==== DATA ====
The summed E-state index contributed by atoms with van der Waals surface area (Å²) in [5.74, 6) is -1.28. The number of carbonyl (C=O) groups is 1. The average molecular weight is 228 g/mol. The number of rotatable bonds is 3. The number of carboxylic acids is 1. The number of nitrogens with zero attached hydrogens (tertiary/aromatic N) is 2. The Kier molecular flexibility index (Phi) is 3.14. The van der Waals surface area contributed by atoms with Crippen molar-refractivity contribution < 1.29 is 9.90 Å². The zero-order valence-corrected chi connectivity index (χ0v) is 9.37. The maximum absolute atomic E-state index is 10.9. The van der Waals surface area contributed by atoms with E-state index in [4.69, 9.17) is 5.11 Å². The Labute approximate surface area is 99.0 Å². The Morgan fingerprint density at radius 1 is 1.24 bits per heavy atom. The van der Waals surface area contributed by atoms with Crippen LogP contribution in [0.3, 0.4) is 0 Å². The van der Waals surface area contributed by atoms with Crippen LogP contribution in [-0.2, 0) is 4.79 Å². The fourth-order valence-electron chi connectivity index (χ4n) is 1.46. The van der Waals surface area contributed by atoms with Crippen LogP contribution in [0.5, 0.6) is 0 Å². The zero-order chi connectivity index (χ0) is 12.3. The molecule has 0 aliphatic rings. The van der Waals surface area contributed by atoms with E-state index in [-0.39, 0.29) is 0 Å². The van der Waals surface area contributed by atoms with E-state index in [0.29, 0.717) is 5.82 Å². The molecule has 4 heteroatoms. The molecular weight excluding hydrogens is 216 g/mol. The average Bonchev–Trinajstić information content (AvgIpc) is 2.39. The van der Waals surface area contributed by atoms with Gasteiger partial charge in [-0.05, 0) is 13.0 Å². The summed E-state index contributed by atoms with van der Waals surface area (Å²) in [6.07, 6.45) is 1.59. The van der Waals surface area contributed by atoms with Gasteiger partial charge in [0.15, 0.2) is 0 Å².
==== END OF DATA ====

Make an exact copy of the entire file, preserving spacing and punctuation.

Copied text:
The summed E-state index contributed by atoms with van der Waals surface area (Å²) in [5.74, 6) is -1.28. The number of carbonyl (C=O) groups is 1. The average molecular weight is 228 g/mol. The number of rotatable bonds is 3. The number of carboxylic acids is 1. The number of nitrogens with zero attached hydrogens (tertiary/aromatic N) is 2. The Kier molecular flexibility index (Phi) is 3.14. The van der Waals surface area contributed by atoms with Crippen molar-refractivity contribution < 1.29 is 9.90 Å². The zero-order valence-corrected chi connectivity index (χ0v) is 9.37. The maximum absolute atomic E-state index is 10.9. The van der Waals surface area contributed by atoms with E-state index in [4.69, 9.17) is 5.11 Å². The Labute approximate surface area is 99.0 Å². The Morgan fingerprint density at radius 1 is 1.24 bits per heavy atom. The van der Waals surface area contributed by atoms with Crippen LogP contribution in [0.3, 0.4) is 0 Å². The van der Waals surface area contributed by atoms with Crippen LogP contribution in [-0.2, 0) is 4.79 Å². The fourth-order valence-electron chi connectivity index (χ4n) is 1.46. The van der Waals surface area contributed by atoms with Crippen LogP contribution in [0.5, 0.6) is 0 Å². The zero-order chi connectivity index (χ0) is 12.3. The molecule has 0 aliphatic rings. The van der Waals surface area contributed by atoms with E-state index in [-0.39, 0.29) is 0 Å². The van der Waals surface area contributed by atoms with E-state index in [0.29, 0.717) is 5.82 Å². The molecule has 4 heteroatoms. The molecular weight excluding hydrogens is 216 g/mol. The average Bonchev–Trinajstić information content (AvgIpc) is 2.39. The van der Waals surface area contributed by atoms with Gasteiger partial charge in [-0.05, 0) is 13.0 Å². The summed E-state index contributed by atoms with van der Waals surface area (Å²) in [6.07, 6.45) is 1.59. The van der Waals surface area contributed by atoms with Gasteiger partial charge in [0.15, 0.2) is 0 Å².